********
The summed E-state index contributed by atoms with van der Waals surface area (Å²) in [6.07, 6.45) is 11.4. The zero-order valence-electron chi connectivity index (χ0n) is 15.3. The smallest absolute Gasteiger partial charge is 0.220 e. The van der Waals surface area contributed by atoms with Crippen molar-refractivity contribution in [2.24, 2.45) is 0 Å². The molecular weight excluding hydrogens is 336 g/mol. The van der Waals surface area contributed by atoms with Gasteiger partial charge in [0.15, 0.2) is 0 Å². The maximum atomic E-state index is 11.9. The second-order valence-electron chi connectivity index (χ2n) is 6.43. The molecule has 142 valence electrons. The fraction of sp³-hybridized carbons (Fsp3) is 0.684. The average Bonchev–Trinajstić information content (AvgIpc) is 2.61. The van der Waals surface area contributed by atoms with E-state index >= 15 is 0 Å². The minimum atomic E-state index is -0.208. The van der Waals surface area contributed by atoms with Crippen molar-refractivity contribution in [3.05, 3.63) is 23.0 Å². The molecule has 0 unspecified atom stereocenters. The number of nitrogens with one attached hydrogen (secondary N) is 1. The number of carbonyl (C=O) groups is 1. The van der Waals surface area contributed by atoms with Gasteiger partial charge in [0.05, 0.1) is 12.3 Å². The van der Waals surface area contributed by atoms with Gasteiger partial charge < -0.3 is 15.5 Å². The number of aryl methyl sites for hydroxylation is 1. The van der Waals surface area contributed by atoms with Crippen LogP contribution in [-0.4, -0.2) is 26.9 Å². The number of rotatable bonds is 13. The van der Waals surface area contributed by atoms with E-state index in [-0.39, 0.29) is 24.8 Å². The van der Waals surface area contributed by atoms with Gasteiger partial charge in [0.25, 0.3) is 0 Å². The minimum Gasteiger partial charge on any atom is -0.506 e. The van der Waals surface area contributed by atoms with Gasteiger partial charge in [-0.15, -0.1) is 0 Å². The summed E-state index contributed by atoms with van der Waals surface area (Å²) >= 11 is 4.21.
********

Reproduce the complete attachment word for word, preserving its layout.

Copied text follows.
The summed E-state index contributed by atoms with van der Waals surface area (Å²) in [6.07, 6.45) is 11.4. The zero-order valence-electron chi connectivity index (χ0n) is 15.3. The smallest absolute Gasteiger partial charge is 0.220 e. The van der Waals surface area contributed by atoms with Crippen molar-refractivity contribution in [2.24, 2.45) is 0 Å². The molecular weight excluding hydrogens is 336 g/mol. The van der Waals surface area contributed by atoms with Gasteiger partial charge in [0.15, 0.2) is 0 Å². The maximum atomic E-state index is 11.9. The second-order valence-electron chi connectivity index (χ2n) is 6.43. The molecule has 142 valence electrons. The fraction of sp³-hybridized carbons (Fsp3) is 0.684. The average Bonchev–Trinajstić information content (AvgIpc) is 2.61. The van der Waals surface area contributed by atoms with E-state index >= 15 is 0 Å². The minimum atomic E-state index is -0.208. The van der Waals surface area contributed by atoms with Crippen molar-refractivity contribution in [3.05, 3.63) is 23.0 Å². The molecule has 0 unspecified atom stereocenters. The number of nitrogens with one attached hydrogen (secondary N) is 1. The number of carbonyl (C=O) groups is 1. The van der Waals surface area contributed by atoms with Gasteiger partial charge in [0.05, 0.1) is 12.3 Å². The van der Waals surface area contributed by atoms with Gasteiger partial charge < -0.3 is 15.5 Å². The number of aryl methyl sites for hydroxylation is 1. The van der Waals surface area contributed by atoms with Crippen LogP contribution in [-0.4, -0.2) is 26.9 Å². The number of rotatable bonds is 13. The van der Waals surface area contributed by atoms with E-state index in [-0.39, 0.29) is 24.8 Å². The van der Waals surface area contributed by atoms with Gasteiger partial charge in [0.25, 0.3) is 0 Å². The minimum Gasteiger partial charge on any atom is -0.506 e. The van der Waals surface area contributed by atoms with Gasteiger partial charge in [-0.15, -0.1) is 0 Å². The summed E-state index contributed by atoms with van der Waals surface area (Å²) >= 11 is 4.21.